HONESTLY: Where’s the fun? Where’s the energy? And what’s with all this singing? I get that Nicki wants to be diverse–she’s always been adamant about proving that she’s more than just a rapper–but there’s so much singing on this album! “Right Thru Me,” “Save Me,” and “Your Love.” It’s overkill!

Worse yet, when Minaj does go for fun, the results are painful. Case in point: “Check It Out,” a electro-pop collaboration with one of pop’s most loathsome producers, the Black Eyed PeasWill.I.Am–the same man responsible for inflicting “Boom Boom Pow” upon the world. “Haters, you can kill yourselves,” Minaj offers above the song’s bouncy, irritating beats.

Whether I’m a hater or merely a taste-haver, “Check It Out” remains a solidly un-listenable Bar Mitzvah banger that will forever grate.

The major issue with Pink Friday is its relentless samey-ness. Halfway through the record, everything starts to congeal into one plodding mid-tempo as the same central themes are repeated over and over again on top of same-sounding beats lifted from obvious ’80’s samples and unoriginal hip-hop beats: With “Fly (feat. Rihanna),” she fights to win. In “Moment 4 Life (feat. Drake),” she seizes the moment. And in “Blazin’ (feat. Kanye West),” Minaj speaks of blazing her own trails.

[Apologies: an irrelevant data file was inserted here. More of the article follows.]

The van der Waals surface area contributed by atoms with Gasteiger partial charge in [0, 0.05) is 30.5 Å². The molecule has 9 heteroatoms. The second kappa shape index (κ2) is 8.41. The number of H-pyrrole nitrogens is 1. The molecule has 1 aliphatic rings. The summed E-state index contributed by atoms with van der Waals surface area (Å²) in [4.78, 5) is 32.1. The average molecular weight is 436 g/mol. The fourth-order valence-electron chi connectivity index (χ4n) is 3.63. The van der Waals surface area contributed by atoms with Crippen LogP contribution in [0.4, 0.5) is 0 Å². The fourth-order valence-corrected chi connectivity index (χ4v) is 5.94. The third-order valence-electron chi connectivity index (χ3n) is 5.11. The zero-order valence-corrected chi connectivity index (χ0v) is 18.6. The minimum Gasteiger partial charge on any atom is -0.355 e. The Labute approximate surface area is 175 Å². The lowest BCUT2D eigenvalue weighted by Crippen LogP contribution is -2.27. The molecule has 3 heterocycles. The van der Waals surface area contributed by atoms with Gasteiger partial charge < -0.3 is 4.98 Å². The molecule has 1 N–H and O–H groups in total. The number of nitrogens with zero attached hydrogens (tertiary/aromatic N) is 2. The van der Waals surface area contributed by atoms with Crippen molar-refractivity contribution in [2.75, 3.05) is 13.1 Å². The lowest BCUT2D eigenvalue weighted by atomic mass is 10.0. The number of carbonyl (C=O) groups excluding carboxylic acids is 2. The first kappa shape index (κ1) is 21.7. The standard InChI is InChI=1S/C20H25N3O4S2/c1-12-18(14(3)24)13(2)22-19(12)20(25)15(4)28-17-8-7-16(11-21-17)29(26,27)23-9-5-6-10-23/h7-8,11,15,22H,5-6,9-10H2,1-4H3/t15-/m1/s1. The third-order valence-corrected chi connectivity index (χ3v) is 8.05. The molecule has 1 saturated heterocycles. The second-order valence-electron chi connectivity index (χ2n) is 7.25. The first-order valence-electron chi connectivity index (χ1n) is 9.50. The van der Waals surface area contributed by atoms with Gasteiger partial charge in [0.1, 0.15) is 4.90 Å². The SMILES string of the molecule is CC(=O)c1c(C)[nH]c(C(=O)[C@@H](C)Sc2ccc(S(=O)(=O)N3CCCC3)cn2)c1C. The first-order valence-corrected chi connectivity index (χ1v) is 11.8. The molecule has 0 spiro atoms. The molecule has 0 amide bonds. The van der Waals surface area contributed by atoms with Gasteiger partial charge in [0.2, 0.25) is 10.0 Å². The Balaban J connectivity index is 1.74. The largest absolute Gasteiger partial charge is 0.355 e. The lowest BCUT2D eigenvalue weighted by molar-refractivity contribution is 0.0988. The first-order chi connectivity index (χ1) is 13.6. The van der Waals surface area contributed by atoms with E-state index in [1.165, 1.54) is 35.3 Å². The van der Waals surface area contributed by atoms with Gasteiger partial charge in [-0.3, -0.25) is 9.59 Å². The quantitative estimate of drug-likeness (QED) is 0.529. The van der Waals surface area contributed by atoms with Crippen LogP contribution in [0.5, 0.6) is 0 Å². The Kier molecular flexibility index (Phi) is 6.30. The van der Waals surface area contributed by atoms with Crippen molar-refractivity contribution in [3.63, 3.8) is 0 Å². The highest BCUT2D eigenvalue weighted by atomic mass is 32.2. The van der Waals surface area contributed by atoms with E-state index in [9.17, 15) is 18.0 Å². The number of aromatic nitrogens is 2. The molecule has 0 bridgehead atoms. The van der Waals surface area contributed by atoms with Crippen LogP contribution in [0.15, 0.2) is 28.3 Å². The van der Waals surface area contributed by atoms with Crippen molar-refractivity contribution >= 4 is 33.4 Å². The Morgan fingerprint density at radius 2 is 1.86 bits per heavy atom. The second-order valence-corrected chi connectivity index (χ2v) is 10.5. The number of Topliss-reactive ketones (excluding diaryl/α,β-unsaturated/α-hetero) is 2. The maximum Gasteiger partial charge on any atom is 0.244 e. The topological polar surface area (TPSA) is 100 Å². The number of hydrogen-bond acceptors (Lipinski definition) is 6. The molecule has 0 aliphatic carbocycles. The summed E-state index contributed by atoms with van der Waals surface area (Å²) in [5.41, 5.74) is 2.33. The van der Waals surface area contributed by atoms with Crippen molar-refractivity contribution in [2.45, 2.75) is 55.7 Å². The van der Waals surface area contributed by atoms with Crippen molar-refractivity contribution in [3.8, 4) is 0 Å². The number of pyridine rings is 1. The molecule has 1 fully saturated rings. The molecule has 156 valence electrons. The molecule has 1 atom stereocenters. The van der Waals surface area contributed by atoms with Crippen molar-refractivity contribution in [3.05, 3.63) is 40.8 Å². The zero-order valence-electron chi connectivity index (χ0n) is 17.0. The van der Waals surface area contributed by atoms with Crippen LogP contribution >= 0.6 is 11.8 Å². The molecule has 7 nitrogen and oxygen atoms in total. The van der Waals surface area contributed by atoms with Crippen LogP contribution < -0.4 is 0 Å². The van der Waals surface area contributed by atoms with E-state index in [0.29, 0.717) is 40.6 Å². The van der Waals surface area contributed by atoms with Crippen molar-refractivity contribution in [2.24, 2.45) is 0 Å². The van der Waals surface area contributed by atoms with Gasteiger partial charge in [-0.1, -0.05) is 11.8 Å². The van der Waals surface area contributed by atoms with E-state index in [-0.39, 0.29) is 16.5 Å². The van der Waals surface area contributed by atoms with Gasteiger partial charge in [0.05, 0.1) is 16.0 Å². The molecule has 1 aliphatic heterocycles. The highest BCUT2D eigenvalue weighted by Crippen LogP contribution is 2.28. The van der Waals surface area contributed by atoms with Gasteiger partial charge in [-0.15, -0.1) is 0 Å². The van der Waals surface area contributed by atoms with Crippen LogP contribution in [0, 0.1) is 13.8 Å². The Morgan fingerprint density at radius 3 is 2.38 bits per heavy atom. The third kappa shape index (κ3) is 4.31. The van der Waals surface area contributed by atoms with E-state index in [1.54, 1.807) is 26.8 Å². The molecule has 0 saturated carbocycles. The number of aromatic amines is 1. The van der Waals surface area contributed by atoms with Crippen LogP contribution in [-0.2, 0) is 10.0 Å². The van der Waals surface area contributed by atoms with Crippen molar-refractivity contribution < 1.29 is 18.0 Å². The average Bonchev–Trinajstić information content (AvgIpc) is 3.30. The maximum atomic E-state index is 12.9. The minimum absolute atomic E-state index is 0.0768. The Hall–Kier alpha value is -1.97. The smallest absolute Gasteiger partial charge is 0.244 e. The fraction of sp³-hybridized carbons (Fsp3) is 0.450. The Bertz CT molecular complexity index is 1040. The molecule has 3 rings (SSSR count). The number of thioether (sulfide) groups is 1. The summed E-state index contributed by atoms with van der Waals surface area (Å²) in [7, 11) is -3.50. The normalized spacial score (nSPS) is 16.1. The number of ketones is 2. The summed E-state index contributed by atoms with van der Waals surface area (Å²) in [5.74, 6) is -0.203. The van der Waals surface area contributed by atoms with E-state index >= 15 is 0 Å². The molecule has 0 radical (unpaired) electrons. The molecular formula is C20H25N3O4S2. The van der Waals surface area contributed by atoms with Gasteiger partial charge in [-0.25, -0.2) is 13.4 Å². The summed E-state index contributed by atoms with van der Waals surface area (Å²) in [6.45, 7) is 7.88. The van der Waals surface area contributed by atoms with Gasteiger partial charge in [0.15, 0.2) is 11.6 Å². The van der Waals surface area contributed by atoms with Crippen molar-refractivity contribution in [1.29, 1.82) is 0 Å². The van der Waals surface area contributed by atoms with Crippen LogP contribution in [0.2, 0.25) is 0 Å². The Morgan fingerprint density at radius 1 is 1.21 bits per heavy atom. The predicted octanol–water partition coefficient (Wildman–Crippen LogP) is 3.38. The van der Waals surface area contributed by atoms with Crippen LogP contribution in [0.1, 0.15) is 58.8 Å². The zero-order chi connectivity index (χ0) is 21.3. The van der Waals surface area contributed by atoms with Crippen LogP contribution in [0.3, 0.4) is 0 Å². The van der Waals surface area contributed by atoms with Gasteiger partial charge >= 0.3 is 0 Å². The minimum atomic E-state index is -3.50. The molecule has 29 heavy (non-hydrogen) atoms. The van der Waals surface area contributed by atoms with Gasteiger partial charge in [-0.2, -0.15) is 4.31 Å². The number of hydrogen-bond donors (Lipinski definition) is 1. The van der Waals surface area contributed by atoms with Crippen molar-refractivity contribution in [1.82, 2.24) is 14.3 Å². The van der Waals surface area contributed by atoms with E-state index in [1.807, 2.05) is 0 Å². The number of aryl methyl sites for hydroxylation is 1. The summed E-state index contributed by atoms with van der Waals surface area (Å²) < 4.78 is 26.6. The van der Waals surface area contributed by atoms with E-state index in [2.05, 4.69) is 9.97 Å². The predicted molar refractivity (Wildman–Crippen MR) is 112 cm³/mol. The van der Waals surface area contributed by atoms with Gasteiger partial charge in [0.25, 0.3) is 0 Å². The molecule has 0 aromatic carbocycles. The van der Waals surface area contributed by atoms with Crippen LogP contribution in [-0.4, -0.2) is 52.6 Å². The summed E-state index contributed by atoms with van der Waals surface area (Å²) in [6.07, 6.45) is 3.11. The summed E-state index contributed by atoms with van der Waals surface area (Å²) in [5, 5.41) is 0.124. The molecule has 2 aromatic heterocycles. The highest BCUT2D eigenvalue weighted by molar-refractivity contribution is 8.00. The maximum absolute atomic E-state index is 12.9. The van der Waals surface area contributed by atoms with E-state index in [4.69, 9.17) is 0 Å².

All of these songs tell the same tale: Of Minaj’s rise to fame, of slaying haters and cherishing of the moment–which is fine (and deserved to a degree), but certainly not very engaging after two or three tracks.